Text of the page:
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Castle Piccadilly talks under way
FORMAL talks between the owners of York’s Castle Piccadilly site and council bosses have begun, with the aim of deciding whether a plan for redeveloping the area can finally be moved forward.
LaSalle UK Ventures Fund, which owns the Coppergate Centre and two neighbouring pieces of city-centre land, said last year it hoped to submit proposals for a £200 million shopping scheme which could include an expanded Fenwick store and other major retailers.
But progress has been at a standstill since City of York Council approved plans for new John Lewis, Marks & Spencer and Next stores at Monks Cross – which will provide funding for a nearby community stadium – last May.
LaSalle and its development manager, Centros, had warned the out-of-town development would “severely compromise” any plans for Castle Piccadilly and it may force it to instead sell the land it owns and the Coppergate Centre, due to the amount of city-centre trade it claimed would be lost.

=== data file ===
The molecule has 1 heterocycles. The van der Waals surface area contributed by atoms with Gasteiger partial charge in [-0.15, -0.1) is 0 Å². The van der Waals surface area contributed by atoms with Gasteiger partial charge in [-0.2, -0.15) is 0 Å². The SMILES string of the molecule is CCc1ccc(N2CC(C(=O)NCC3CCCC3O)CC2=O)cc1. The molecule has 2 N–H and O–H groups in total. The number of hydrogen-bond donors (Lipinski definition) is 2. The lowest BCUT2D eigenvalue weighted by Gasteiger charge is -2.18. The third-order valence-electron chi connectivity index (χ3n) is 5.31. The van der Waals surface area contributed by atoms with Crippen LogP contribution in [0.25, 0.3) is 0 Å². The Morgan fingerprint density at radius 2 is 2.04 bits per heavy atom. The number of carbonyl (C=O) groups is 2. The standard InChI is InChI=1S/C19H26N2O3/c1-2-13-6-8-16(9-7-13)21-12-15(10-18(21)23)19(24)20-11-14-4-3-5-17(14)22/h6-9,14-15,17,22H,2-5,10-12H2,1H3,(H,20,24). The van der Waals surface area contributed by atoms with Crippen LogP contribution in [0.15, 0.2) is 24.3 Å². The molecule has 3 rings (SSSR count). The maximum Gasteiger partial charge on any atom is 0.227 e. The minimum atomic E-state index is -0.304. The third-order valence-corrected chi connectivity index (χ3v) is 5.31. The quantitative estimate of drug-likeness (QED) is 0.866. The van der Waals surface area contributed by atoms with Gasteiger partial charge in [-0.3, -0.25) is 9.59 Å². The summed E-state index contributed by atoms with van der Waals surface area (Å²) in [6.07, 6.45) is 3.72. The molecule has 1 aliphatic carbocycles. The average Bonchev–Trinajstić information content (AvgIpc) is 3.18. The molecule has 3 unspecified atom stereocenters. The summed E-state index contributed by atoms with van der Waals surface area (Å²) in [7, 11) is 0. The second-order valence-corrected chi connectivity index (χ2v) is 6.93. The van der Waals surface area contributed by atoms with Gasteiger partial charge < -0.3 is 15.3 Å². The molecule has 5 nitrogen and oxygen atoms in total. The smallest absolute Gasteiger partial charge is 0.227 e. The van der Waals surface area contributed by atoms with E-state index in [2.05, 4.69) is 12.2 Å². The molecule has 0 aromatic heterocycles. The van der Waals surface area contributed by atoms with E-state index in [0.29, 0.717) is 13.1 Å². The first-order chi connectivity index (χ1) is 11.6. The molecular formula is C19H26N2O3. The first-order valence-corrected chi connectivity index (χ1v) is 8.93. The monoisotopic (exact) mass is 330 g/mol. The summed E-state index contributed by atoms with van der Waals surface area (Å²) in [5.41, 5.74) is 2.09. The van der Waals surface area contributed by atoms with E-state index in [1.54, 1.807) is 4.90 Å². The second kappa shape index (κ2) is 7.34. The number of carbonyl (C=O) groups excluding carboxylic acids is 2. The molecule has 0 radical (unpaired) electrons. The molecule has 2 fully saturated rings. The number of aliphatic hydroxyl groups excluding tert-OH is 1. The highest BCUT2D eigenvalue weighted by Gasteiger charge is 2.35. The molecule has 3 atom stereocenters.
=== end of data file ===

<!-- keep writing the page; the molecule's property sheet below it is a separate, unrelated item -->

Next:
A report by Mike Slater, the council’s assistant director for city development and sustainability, said a “formal pre-application discussion process” over the future of the site was now due to be held.
It said a Castle Piccadilly development would be “a major extension to York’s retail core” and create “new world-class civic space” around the Eye of York.
The Castle Piccadilly update forms part of a six-monthly review of major developments in York and will be discussed by the council’s economic and city development overview and scrutiny committee next Tuesday.
In the report, Mr Slater said: “Landowners have been reviewing the position regarding the scheme’s viability and the required investor funding, and council officials have maintained contact with their agents throughout this lengthy period of time.”
A spokesman for LaSalle and Centros confirmed the discussions were “under way”, adding: “The nature and timing of any planning application would depend on the outcome of these talks.”
Castle Piccadilly’s previous owners, Land Securities, had hoped to redevelop the site, but sold the land to LaSalle after its Coppergate II proposals were rejected by the Government.